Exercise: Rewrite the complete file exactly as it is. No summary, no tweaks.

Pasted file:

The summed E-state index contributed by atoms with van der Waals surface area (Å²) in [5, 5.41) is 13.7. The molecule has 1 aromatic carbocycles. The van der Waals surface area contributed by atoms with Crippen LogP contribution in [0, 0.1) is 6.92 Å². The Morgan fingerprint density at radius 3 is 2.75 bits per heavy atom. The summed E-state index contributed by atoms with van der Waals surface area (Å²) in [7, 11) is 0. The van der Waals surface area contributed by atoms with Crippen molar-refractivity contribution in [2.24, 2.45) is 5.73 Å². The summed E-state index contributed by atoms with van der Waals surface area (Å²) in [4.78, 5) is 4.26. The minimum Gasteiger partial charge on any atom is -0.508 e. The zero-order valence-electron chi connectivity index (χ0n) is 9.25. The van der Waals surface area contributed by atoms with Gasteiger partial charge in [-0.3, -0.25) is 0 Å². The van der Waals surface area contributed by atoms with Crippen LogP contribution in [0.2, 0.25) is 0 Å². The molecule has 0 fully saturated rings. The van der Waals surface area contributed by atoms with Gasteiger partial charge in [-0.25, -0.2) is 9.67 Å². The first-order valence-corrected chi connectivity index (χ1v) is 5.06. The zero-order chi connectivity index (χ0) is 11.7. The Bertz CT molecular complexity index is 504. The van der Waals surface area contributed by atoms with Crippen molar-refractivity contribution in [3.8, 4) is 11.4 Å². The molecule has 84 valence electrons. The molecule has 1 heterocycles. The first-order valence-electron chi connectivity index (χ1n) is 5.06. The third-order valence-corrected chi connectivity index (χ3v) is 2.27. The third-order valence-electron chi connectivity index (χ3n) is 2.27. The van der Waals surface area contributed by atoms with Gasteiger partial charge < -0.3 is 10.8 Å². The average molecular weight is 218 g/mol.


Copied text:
The summed E-state index contributed by atoms with van der Waals surface area (Å²) in [5, 5.41) is 13.7. The molecule has 1 aromatic carbocycles. The van der Waals surface area contributed by atoms with Crippen LogP contribution in [0, 0.1) is 6.92 Å². The Morgan fingerprint density at radius 3 is 2.75 bits per heavy atom. The summed E-state index contributed by atoms with van der Waals surface area (Å²) in [7, 11) is 0. The van der Waals surface area contributed by atoms with Crippen molar-refractivity contribution in [2.24, 2.45) is 5.73 Å². The summed E-state index contributed by atoms with van der Waals surface area (Å²) in [4.78, 5) is 4.26. The minimum Gasteiger partial charge on any atom is -0.508 e. The zero-order valence-electron chi connectivity index (χ0n) is 9.25. The van der Waals surface area contributed by atoms with Gasteiger partial charge in [-0.3, -0.25) is 0 Å². The van der Waals surface area contributed by atoms with Crippen LogP contribution in [0.2, 0.25) is 0 Å². The molecule has 0 fully saturated rings. The van der Waals surface area contributed by atoms with Gasteiger partial charge in [-0.25, -0.2) is 9.67 Å². The first-order valence-corrected chi connectivity index (χ1v) is 5.06. The zero-order chi connectivity index (χ0) is 11.7. The Bertz CT molecular complexity index is 504. The van der Waals surface area contributed by atoms with Crippen molar-refractivity contribution in [3.8, 4) is 11.4 Å². The molecule has 84 valence electrons. The molecule has 1 heterocycles. The first-order valence-electron chi connectivity index (χ1n) is 5.06. The third-order valence-corrected chi connectivity index (χ3v) is 2.27. The third-order valence-electron chi connectivity index (χ3n) is 2.27. The van der Waals surface area contributed by atoms with Gasteiger partial charge < -0.3 is 10.8 Å². The average molecular weight is 218 g/mol.